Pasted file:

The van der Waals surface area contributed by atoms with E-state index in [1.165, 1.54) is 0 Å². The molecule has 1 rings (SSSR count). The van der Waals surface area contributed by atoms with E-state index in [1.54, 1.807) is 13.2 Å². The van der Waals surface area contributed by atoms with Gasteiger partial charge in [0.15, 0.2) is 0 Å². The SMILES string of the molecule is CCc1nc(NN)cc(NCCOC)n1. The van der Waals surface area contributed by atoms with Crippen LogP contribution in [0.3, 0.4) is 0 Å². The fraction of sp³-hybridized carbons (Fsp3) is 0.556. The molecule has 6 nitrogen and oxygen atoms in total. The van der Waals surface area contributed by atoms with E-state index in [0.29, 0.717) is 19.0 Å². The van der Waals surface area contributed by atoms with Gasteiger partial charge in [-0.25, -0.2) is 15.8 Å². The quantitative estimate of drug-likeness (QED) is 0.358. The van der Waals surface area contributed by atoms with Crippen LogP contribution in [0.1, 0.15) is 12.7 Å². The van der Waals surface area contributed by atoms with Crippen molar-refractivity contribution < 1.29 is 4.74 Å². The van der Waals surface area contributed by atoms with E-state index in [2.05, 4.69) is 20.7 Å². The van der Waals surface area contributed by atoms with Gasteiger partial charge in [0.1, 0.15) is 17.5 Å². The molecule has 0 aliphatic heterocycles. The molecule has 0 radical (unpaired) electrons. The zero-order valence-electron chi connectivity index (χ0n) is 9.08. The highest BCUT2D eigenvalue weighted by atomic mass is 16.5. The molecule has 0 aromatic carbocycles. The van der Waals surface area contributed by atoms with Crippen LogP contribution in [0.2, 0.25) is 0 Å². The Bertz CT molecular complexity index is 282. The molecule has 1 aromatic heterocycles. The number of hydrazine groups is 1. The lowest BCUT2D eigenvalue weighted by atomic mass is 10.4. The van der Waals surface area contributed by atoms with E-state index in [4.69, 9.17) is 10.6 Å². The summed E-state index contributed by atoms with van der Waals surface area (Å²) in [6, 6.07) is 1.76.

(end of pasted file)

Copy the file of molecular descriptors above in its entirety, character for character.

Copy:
The van der Waals surface area contributed by atoms with E-state index in [1.165, 1.54) is 0 Å². The molecule has 1 rings (SSSR count). The van der Waals surface area contributed by atoms with E-state index in [1.54, 1.807) is 13.2 Å². The van der Waals surface area contributed by atoms with Gasteiger partial charge in [0.15, 0.2) is 0 Å². The SMILES string of the molecule is CCc1nc(NN)cc(NCCOC)n1. The van der Waals surface area contributed by atoms with Crippen LogP contribution in [0.3, 0.4) is 0 Å². The fraction of sp³-hybridized carbons (Fsp3) is 0.556. The molecule has 6 nitrogen and oxygen atoms in total. The van der Waals surface area contributed by atoms with E-state index in [0.29, 0.717) is 19.0 Å². The van der Waals surface area contributed by atoms with Gasteiger partial charge in [-0.25, -0.2) is 15.8 Å². The quantitative estimate of drug-likeness (QED) is 0.358. The van der Waals surface area contributed by atoms with Crippen LogP contribution in [0.1, 0.15) is 12.7 Å². The van der Waals surface area contributed by atoms with Crippen molar-refractivity contribution < 1.29 is 4.74 Å². The van der Waals surface area contributed by atoms with E-state index in [2.05, 4.69) is 20.7 Å². The van der Waals surface area contributed by atoms with Gasteiger partial charge in [0.1, 0.15) is 17.5 Å². The molecule has 0 aliphatic heterocycles. The molecule has 0 radical (unpaired) electrons. The zero-order valence-electron chi connectivity index (χ0n) is 9.08. The highest BCUT2D eigenvalue weighted by atomic mass is 16.5. The molecule has 0 aromatic carbocycles. The van der Waals surface area contributed by atoms with Crippen LogP contribution in [0.2, 0.25) is 0 Å². The Bertz CT molecular complexity index is 282. The molecule has 1 aromatic heterocycles. The number of hydrazine groups is 1. The lowest BCUT2D eigenvalue weighted by atomic mass is 10.4. The van der Waals surface area contributed by atoms with E-state index in [4.69, 9.17) is 10.6 Å². The summed E-state index contributed by atoms with van der Waals surface area (Å²) in [6, 6.07) is 1.76.